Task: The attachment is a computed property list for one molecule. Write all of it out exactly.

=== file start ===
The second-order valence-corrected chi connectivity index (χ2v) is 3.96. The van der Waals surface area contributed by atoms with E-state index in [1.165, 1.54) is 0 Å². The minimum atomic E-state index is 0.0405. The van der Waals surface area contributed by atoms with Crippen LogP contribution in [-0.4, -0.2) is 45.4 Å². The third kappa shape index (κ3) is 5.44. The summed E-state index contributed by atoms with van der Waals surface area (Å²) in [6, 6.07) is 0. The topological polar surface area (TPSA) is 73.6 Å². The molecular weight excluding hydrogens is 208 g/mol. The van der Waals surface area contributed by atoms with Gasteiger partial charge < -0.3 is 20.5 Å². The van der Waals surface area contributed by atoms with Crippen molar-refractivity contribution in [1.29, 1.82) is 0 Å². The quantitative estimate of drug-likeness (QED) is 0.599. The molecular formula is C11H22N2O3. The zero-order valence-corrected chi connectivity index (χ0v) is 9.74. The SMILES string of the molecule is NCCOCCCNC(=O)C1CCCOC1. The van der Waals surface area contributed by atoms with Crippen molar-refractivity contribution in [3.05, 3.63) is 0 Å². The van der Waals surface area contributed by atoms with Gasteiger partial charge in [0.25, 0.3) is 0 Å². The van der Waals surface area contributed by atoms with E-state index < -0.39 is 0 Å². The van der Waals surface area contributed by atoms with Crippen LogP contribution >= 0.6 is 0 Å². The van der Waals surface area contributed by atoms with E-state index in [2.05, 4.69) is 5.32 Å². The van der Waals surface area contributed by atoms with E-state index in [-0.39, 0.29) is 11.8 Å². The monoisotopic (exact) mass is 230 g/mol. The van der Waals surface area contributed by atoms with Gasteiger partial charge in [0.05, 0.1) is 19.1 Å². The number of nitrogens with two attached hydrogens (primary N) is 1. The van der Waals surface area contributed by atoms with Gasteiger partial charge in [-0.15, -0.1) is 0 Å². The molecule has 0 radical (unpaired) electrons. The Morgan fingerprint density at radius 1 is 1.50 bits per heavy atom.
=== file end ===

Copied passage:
The second-order valence-corrected chi connectivity index (χ2v) is 3.96. The van der Waals surface area contributed by atoms with E-state index in [1.165, 1.54) is 0 Å². The minimum atomic E-state index is 0.0405. The van der Waals surface area contributed by atoms with Crippen LogP contribution in [-0.4, -0.2) is 45.4 Å². The third kappa shape index (κ3) is 5.44. The summed E-state index contributed by atoms with van der Waals surface area (Å²) in [6, 6.07) is 0. The topological polar surface area (TPSA) is 73.6 Å². The molecular weight excluding hydrogens is 208 g/mol. The van der Waals surface area contributed by atoms with Gasteiger partial charge < -0.3 is 20.5 Å². The van der Waals surface area contributed by atoms with Crippen molar-refractivity contribution in [1.29, 1.82) is 0 Å². The quantitative estimate of drug-likeness (QED) is 0.599. The molecular formula is C11H22N2O3. The zero-order valence-corrected chi connectivity index (χ0v) is 9.74. The SMILES string of the molecule is NCCOCCCNC(=O)C1CCCOC1. The van der Waals surface area contributed by atoms with Crippen molar-refractivity contribution in [3.05, 3.63) is 0 Å². The van der Waals surface area contributed by atoms with Gasteiger partial charge in [0.25, 0.3) is 0 Å². The van der Waals surface area contributed by atoms with E-state index < -0.39 is 0 Å². The van der Waals surface area contributed by atoms with Crippen LogP contribution >= 0.6 is 0 Å². The van der Waals surface area contributed by atoms with E-state index in [2.05, 4.69) is 5.32 Å². The van der Waals surface area contributed by atoms with E-state index in [-0.39, 0.29) is 11.8 Å². The monoisotopic (exact) mass is 230 g/mol. The van der Waals surface area contributed by atoms with Gasteiger partial charge in [0.05, 0.1) is 19.1 Å². The number of nitrogens with two attached hydrogens (primary N) is 1. The van der Waals surface area contributed by atoms with Gasteiger partial charge in [-0.15, -0.1) is 0 Å². The molecule has 0 radical (unpaired) electrons. The Morgan fingerprint density at radius 1 is 1.50 bits per heavy atom.